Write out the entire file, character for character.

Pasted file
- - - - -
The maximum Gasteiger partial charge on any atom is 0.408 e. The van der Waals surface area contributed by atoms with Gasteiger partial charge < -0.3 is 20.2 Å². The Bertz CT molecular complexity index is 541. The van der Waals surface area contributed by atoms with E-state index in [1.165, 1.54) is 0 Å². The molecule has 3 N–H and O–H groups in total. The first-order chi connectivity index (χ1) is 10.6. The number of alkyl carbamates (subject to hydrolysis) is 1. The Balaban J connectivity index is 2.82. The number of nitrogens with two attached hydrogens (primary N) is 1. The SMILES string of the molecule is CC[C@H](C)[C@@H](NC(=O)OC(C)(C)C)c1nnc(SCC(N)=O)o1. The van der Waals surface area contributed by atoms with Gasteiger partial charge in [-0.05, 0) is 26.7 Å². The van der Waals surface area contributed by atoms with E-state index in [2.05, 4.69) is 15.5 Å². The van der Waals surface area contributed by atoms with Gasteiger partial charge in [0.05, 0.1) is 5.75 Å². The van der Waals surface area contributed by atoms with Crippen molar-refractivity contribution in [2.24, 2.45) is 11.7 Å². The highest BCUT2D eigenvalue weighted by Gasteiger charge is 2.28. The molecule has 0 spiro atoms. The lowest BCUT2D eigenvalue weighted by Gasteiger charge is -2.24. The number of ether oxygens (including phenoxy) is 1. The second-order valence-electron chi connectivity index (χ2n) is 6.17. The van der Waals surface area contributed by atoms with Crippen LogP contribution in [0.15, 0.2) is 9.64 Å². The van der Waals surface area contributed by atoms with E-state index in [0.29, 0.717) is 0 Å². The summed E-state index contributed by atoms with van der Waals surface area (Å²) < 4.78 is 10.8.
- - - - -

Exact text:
The maximum Gasteiger partial charge on any atom is 0.408 e. The van der Waals surface area contributed by atoms with Gasteiger partial charge < -0.3 is 20.2 Å². The Bertz CT molecular complexity index is 541. The van der Waals surface area contributed by atoms with E-state index in [1.165, 1.54) is 0 Å². The molecule has 3 N–H and O–H groups in total. The first-order chi connectivity index (χ1) is 10.6. The number of alkyl carbamates (subject to hydrolysis) is 1. The Balaban J connectivity index is 2.82. The number of nitrogens with two attached hydrogens (primary N) is 1. The SMILES string of the molecule is CC[C@H](C)[C@@H](NC(=O)OC(C)(C)C)c1nnc(SCC(N)=O)o1. The van der Waals surface area contributed by atoms with Gasteiger partial charge in [-0.05, 0) is 26.7 Å². The van der Waals surface area contributed by atoms with E-state index in [2.05, 4.69) is 15.5 Å². The van der Waals surface area contributed by atoms with Gasteiger partial charge in [0.05, 0.1) is 5.75 Å². The van der Waals surface area contributed by atoms with Crippen molar-refractivity contribution in [2.24, 2.45) is 11.7 Å². The highest BCUT2D eigenvalue weighted by Gasteiger charge is 2.28. The molecule has 0 spiro atoms. The lowest BCUT2D eigenvalue weighted by Gasteiger charge is -2.24. The number of ether oxygens (including phenoxy) is 1. The second-order valence-electron chi connectivity index (χ2n) is 6.17. The van der Waals surface area contributed by atoms with Crippen LogP contribution in [0.15, 0.2) is 9.64 Å². The van der Waals surface area contributed by atoms with E-state index in [0.29, 0.717) is 0 Å². The summed E-state index contributed by atoms with van der Waals surface area (Å²) < 4.78 is 10.8.